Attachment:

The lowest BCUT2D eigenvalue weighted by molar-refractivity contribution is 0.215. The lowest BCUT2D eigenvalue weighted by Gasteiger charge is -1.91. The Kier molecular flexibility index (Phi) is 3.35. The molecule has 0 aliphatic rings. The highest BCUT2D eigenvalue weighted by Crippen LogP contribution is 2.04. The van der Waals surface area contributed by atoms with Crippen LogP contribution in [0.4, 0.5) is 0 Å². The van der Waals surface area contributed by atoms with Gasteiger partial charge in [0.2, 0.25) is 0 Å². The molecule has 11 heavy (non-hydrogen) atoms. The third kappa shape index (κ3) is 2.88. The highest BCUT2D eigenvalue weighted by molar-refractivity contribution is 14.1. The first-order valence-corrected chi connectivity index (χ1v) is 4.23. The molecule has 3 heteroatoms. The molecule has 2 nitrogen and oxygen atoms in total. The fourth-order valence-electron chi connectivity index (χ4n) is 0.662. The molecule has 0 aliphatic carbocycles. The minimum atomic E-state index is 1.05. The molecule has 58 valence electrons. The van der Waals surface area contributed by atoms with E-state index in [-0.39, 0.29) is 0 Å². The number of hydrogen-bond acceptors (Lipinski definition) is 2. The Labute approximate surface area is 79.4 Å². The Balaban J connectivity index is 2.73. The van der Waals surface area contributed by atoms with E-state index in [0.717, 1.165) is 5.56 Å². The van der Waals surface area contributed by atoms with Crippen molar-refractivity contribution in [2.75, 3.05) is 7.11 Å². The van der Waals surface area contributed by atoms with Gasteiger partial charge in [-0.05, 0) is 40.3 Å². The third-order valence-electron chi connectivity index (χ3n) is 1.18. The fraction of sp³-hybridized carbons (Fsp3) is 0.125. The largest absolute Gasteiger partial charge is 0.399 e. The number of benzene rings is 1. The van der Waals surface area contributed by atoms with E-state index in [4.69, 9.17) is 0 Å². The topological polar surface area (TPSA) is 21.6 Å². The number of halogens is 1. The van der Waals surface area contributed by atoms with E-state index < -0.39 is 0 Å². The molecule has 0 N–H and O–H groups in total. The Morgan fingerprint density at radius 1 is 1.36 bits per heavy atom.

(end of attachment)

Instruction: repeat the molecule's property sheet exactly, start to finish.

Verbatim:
The lowest BCUT2D eigenvalue weighted by molar-refractivity contribution is 0.215. The lowest BCUT2D eigenvalue weighted by Gasteiger charge is -1.91. The Kier molecular flexibility index (Phi) is 3.35. The molecule has 0 aliphatic rings. The highest BCUT2D eigenvalue weighted by Crippen LogP contribution is 2.04. The van der Waals surface area contributed by atoms with Crippen LogP contribution in [0.4, 0.5) is 0 Å². The van der Waals surface area contributed by atoms with Gasteiger partial charge in [0.2, 0.25) is 0 Å². The molecule has 11 heavy (non-hydrogen) atoms. The third kappa shape index (κ3) is 2.88. The highest BCUT2D eigenvalue weighted by molar-refractivity contribution is 14.1. The first-order valence-corrected chi connectivity index (χ1v) is 4.23. The molecule has 3 heteroatoms. The molecule has 2 nitrogen and oxygen atoms in total. The fourth-order valence-electron chi connectivity index (χ4n) is 0.662. The molecule has 0 aliphatic carbocycles. The minimum atomic E-state index is 1.05. The molecule has 58 valence electrons. The van der Waals surface area contributed by atoms with E-state index in [-0.39, 0.29) is 0 Å². The number of hydrogen-bond acceptors (Lipinski definition) is 2. The Labute approximate surface area is 79.4 Å². The Balaban J connectivity index is 2.73. The van der Waals surface area contributed by atoms with E-state index in [0.717, 1.165) is 5.56 Å². The van der Waals surface area contributed by atoms with Crippen molar-refractivity contribution in [2.75, 3.05) is 7.11 Å². The van der Waals surface area contributed by atoms with Gasteiger partial charge in [-0.05, 0) is 40.3 Å². The third-order valence-electron chi connectivity index (χ3n) is 1.18. The fraction of sp³-hybridized carbons (Fsp3) is 0.125. The largest absolute Gasteiger partial charge is 0.399 e. The number of benzene rings is 1. The van der Waals surface area contributed by atoms with E-state index in [4.69, 9.17) is 0 Å². The topological polar surface area (TPSA) is 21.6 Å². The number of halogens is 1. The van der Waals surface area contributed by atoms with E-state index < -0.39 is 0 Å². The molecule has 0 N–H and O–H groups in total. The Morgan fingerprint density at radius 1 is 1.36 bits per heavy atom.